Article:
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SIRT1 downregulation mediated Manganese-induced neuronal apoptosis through activation of FOXO3a-Bim/PUMA axis

Zhao, Xinyuan, Liu, Yiming, Zhu, Ganlin, Liang, Yuanyuan, Liu, Bo, Wu, Yifan, Han, Muxi, Sun, Wenxing, Han, Yu, Chen, Gang, Jiang, Junkang
The Science of the total environment 2019 v.646 pp. 1047-1055
acetylation, apoptosis, brain, brain damage, death, dose response, gene expression, gene expression regulation, manganese, mice, neurodegenerative diseases, neurons, neurotoxicity, protein content, protein degradation, rats, resveratrol, tissues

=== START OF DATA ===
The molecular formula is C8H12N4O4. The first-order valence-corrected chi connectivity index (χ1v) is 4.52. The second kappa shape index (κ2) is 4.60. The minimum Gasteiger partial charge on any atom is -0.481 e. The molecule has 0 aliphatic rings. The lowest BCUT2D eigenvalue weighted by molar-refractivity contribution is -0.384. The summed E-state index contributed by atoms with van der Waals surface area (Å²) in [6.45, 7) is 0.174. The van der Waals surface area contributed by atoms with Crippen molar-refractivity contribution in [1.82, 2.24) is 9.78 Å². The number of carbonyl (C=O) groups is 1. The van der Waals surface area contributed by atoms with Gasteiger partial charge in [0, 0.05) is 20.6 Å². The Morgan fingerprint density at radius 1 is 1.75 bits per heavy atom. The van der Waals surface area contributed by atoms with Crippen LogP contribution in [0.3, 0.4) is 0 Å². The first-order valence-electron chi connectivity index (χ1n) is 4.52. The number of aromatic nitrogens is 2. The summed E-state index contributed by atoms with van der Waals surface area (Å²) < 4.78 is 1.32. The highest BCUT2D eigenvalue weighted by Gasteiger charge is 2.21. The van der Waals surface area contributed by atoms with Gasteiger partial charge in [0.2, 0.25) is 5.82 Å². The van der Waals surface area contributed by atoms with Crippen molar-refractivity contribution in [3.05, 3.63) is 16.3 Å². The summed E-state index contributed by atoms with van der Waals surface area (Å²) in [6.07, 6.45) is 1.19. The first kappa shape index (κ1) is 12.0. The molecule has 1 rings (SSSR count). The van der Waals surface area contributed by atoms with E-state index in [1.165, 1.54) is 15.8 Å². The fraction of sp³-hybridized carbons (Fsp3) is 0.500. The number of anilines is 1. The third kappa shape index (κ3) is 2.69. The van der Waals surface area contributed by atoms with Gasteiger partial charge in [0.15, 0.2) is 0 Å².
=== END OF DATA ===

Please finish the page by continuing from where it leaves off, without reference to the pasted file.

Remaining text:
Manganese (Mn) is an essential trace element. Excessive exposure to Mn may lead to neuronal death and neurodegenerative disorders. Accumulating evidence has shown that silent mating type information regulation 2 homolog 1 (SIRT1) plays a vital role in brain damage. However, whether aberrant SIRT1 levels contribute to Mn-induced neurotoxicity remains unknown. In this study, we report the important role of SIRT1 downregulation during Mn-induced neuronal apoptosis. Mn was found to downregulate SIRT1 protein levels in the rat pheochromocytoma (PC12) cells and mouse brain tissues. Mn enhanced SIRT1 protein degradation and downregulated its gene expression. Furthermore, Mn induced cell apoptosis in a dose-dependent manner both in vitro and in vivo, and resulted in an increase in forkhead box O (FOXO) 3a expression and acetylation. SIRT1 activation by resveratrol clearly attenuated Mn-triggered apoptosis and FOXO3a activation. Mn markedly increased the expression of Bcl-2 interacting mediator of cell death (Bim) and p53-up-regulated modulator of apoptosis (PUMA), whereas downregulation of FOXO3a significantly inhibited their upregulation and subsequent apoptosis. In summary, we determined that Mn downregulated SIRT1 by multiple mechanisms, thus led to apoptosis via activation of the FOXO3a–Bim/PUMA axis in PC12 cells. These findings on the impact of Mn on SIRT1 may lead to an improved understanding of Mn-induced neurotoxicity and provide a molecular target to antagonise Mn-associated neuronal damage.